Discipline: Ecology Environmental and Earth Sciences
Subcategory: Geosciences and Earth Sciences
Dayana Abdullah - Smoot - Texas Southern University
Steadily rising populations are turning Houston, Texas to the urban concrete jungle it is today. With communities growing and searching for homes, the need for new construction and establishments only increases the amount of impermeable surfaces relying heavily on the native waterways. Houston is known for its complex network of waterways surrounding and interweaving throughout the city, which are referred to as bayous. They work as a storm water runoff system to help prevent flooding, but many communities use the watersheds for recreational purposes. Local patrons boat, fish and swim in the bayous, unaware of the chemicals and pollutants lurking in the water. Due to the extensive flood history in Houston and the surrounding areas, communities do not have to be near the bayou to be inundated with the polluted water. After heavy rain for only an hour or two can cause bayous to rise, streets flood and water can make the find its way into low-lying homes. Current studies have shown that there are high concentrations of As, Hg, Cr, Pb and Zn in the water. We hypothesize that the metals and chemical compounds identified could cause the water to have deleterious effects on living organisms occupying the watersheds or using its resources. Water samples have been collected in triplicates from Mustang Bayou, Dickinson Bayou, Horsepen Bayou, Houston Clear Lake, Cypress Creek and Cypress Creek Lake, which are six major waterways in the surrounding Houston area during the summer and fall of 2018. The methods included buffering the water sample that will not be detrimental to the cells, then serial dilute the samples in media for varying concentrations (control or 0%, 12%, 25%, 50%, 100%) and tested the bayou water samples on the HT29 colon cells using a cytotoxicity assay and proliferation assays at 12, 24, and 48-hour time points. We observed a linear decrease in viable cells as the concentration of bayou water sample increases. The Dickinson and the Mustang Bayous have highest record of viable after the 12hr treatment at 80% and Mustang Bayou remains the highest after the 24hr treatment at 62%. Future studies include treating FHC colon cells with the same bayou water concentrations to compare to the HT29 cellular response and investigate the cytotoxic cellular effect with media containing the chemical elements at the concentrations determined from the chemical analysis.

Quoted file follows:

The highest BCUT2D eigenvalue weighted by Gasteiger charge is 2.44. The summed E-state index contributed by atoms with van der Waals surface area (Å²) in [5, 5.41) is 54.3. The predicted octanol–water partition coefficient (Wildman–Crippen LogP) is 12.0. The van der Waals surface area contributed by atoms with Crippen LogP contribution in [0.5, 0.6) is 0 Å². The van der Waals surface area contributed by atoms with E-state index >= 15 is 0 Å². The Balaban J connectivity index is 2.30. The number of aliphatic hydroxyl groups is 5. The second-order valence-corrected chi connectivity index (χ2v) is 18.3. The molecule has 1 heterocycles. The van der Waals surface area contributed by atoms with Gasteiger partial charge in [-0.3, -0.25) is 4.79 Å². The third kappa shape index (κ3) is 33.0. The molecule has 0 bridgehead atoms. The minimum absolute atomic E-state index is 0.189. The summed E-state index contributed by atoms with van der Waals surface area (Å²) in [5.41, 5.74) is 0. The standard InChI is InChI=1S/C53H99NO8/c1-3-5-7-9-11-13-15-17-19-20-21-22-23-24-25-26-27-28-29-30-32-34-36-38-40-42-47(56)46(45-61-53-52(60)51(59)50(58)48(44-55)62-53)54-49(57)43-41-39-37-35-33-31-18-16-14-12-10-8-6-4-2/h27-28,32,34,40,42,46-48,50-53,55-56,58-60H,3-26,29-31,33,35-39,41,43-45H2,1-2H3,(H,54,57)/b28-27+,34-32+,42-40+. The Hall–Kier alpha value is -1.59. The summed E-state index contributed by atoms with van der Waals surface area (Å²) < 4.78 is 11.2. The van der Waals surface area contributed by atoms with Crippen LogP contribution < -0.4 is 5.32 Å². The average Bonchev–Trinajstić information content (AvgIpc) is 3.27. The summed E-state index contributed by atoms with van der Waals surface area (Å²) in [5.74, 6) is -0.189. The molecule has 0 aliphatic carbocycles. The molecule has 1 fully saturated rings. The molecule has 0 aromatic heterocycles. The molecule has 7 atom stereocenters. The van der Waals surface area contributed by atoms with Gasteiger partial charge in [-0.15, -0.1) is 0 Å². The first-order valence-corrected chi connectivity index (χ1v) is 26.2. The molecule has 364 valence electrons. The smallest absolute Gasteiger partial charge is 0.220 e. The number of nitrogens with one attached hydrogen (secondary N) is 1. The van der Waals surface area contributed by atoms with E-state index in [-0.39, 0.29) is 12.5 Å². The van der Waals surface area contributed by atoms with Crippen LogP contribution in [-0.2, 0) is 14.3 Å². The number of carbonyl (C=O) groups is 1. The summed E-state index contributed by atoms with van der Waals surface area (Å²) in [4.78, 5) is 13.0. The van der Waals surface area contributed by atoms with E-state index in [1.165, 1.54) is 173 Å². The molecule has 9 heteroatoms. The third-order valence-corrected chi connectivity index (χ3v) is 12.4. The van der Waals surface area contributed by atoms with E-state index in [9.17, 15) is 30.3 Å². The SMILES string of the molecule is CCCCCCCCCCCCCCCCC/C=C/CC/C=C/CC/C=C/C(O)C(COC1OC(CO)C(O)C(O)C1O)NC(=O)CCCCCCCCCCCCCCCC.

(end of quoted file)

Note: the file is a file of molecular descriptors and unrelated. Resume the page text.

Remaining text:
Funder Acknowledgement(s): This research was primarily supported by the National Science Foundation (NSF) through Texas Southern University (TSU) under the award numbers HRD-1622993, BCS-1831205, and HRD-1829184.
Faculty Advisor: Shishir Shishodia, PhD, firstname.lastname@example.org
Role: I did 100% of the research which includes collecting bayou water and soil samples, buffering the samples, culturing/treating the cells, running the experiments, analyzing and graphing the data.